Can teachers be forced to give money to a union they don’t support?
That’s the question at the heart of a case the Supreme Court hears on Monday—a case that could send shockwaves through the entire public education system.
Back in 1977, the Court ruled that all teachers who are represented by a union—even those who don’t actually want to be members—can be required to chip in part of every paycheck to cover the costs of collective bargaining. Now, in Friedrichs v. California Teachers Association, a group of California teachers are challenging these so-called “agency fees.” These teachers want nothing to do with their union, and claim that the First Amendment gives them the right not to contribute a single penny to support it. If the Court agrees, unions across the country stand to lose millions of dollars a year in guaranteed revenue—potentially enough to cripple their operations.
I’ve had my share of disagreements with teachers unions over the years, but on this case, I agree with them. It’s a matter of basic fairness that teachers who reap the benefits of collective bargaining should share in the costs. And there are many situations where the will of the majority trumps the “speech” you can express with your wallet. For example, you’d be laughed out of court if you demanded a right to withhold tax money from your local police department just because you dislike the way it fights crime.
The same principle holds here: A union that’s supported by a majority of employees shouldn’t be saddled with a minority of freeloaders who refuse to pay their fair share.
Plus, disgruntled union members have plenty of other ways to exercise their First Amendment rights and voice their opinions, just as we all have other ways to register dissatisfaction with our elected representatives.
Unfortunately for the unions, at least five Supreme Court justices appear to be more sympathetic to the teachers’ arguments than I am. The Court practically invited this challenge when it stopped just short of striking down agency fees in a similar case a few years ago. That means teachers unions need to start preparing for the identity crisis that will come if a large spigot of revenue suddenly gets switched off.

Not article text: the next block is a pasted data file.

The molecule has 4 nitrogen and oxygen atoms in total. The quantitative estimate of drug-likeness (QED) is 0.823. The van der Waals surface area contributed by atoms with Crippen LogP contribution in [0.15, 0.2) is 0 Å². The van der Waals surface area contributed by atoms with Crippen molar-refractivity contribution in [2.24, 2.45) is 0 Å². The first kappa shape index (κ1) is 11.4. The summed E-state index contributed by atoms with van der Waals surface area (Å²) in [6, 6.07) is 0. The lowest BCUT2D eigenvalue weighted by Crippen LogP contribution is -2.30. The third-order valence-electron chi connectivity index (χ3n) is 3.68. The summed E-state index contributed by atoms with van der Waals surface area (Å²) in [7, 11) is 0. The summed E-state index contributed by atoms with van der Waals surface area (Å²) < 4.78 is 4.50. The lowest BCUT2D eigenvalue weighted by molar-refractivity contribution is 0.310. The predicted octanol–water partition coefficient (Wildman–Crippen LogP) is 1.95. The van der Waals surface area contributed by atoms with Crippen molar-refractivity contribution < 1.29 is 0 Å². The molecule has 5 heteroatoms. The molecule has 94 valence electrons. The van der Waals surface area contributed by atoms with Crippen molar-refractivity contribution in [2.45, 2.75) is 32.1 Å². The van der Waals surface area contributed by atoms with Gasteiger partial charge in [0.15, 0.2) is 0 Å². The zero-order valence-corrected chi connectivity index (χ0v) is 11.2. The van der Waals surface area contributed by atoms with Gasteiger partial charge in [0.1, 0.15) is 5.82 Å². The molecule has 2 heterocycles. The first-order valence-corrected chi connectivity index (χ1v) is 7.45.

Right now, unions wear two hats. They’re collective bargaining agents, representing virtually all public school teachers in contract negotiations, grievances and disciplinary cases. And they’re political advocates, speaking on behalf of their members in Washington, D.C., and in state capitals, and helping to elect handpicked candidates at all levels of government. With fewer resources, unions probably couldn’t afford to play both roles. Something would have to give.
In one scenario, unions could opt to greatly reduce their political activity and focus exclusively on collective bargaining, district by district. But this probably wouldn’t end well. Though they are often one of the most powerful political forces in state capitals, they are already losing ground legislatively on a host of issues, from defined-benefit pensions to tenure.
How effectively could they really negotiate on issues locally when legislatures, freed from the unions’ political clout, would likely roll back collective bargaining rights?
The more radical move would be to get out of the collective bargaining business and become professional associations—like the American Medical Association or the National Trial Lawyers. It’s a role the nation’s largest teachers union, the National Education Association (NEA), once played many decades ago. In that capacity, the NEA didn’t negotiate salaries and benefits, but still made life better for millions of teachers by advocating for basic school funding during the Great Depression, the GI Bill after World War II and civil rights legislation.
As professional associations, unions could put all their resources and political clout behind a long-term plan for elevating the teaching profession through higher pay, more rigorous performance standards and better working conditions. They could fight for this agenda without any obligation to defend individual members who engage in misconduct or who simply aren’t up to the job—a change that would probably win them new allies. And while teachers could still form and join independent unions to bargain with school districts, many would likely opt not to with strong professional associations advocating for them.
On a practical level, this might be unions’ best chance to survive in a hostile political and legal climate that shows no signs of improving.
It’s not a surrender—far from it. It’s a path that would let unions reclaim control of their own fate and become a force for positive change in education. If union leaders have the courage to take it, teachers and students across the country will be the real winners, no matter who prevails at the Supreme Court.